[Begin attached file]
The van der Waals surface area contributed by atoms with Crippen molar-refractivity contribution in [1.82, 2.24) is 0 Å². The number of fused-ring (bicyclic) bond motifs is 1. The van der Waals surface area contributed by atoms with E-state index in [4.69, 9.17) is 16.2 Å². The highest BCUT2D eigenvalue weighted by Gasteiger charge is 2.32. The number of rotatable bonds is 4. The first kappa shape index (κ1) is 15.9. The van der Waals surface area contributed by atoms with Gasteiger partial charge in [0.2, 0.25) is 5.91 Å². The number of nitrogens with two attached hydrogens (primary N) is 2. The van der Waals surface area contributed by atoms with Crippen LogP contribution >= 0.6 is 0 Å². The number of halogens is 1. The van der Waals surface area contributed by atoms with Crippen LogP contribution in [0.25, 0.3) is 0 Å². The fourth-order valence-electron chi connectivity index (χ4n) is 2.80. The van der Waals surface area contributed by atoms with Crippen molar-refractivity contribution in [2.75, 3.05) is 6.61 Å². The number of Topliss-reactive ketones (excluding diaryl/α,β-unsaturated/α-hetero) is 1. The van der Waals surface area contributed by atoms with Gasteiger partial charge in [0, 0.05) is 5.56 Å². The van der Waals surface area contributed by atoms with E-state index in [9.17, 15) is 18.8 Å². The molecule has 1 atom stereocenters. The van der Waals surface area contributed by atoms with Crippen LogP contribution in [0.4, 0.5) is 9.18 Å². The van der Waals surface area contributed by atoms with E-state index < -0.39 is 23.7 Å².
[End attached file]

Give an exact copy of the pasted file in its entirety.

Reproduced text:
The van der Waals surface area contributed by atoms with Crippen molar-refractivity contribution in [1.82, 2.24) is 0 Å². The number of fused-ring (bicyclic) bond motifs is 1. The van der Waals surface area contributed by atoms with E-state index in [4.69, 9.17) is 16.2 Å². The highest BCUT2D eigenvalue weighted by Gasteiger charge is 2.32. The number of rotatable bonds is 4. The first kappa shape index (κ1) is 15.9. The van der Waals surface area contributed by atoms with Gasteiger partial charge in [0.2, 0.25) is 5.91 Å². The number of nitrogens with two attached hydrogens (primary N) is 2. The van der Waals surface area contributed by atoms with Crippen LogP contribution >= 0.6 is 0 Å². The number of halogens is 1. The van der Waals surface area contributed by atoms with Crippen LogP contribution in [0.25, 0.3) is 0 Å². The fourth-order valence-electron chi connectivity index (χ4n) is 2.80. The van der Waals surface area contributed by atoms with Crippen molar-refractivity contribution in [2.75, 3.05) is 6.61 Å². The number of Topliss-reactive ketones (excluding diaryl/α,β-unsaturated/α-hetero) is 1. The van der Waals surface area contributed by atoms with Gasteiger partial charge in [0, 0.05) is 5.56 Å². The van der Waals surface area contributed by atoms with E-state index in [9.17, 15) is 18.8 Å². The molecule has 1 atom stereocenters. The van der Waals surface area contributed by atoms with Crippen LogP contribution in [0.4, 0.5) is 9.18 Å². The van der Waals surface area contributed by atoms with E-state index < -0.39 is 23.7 Å².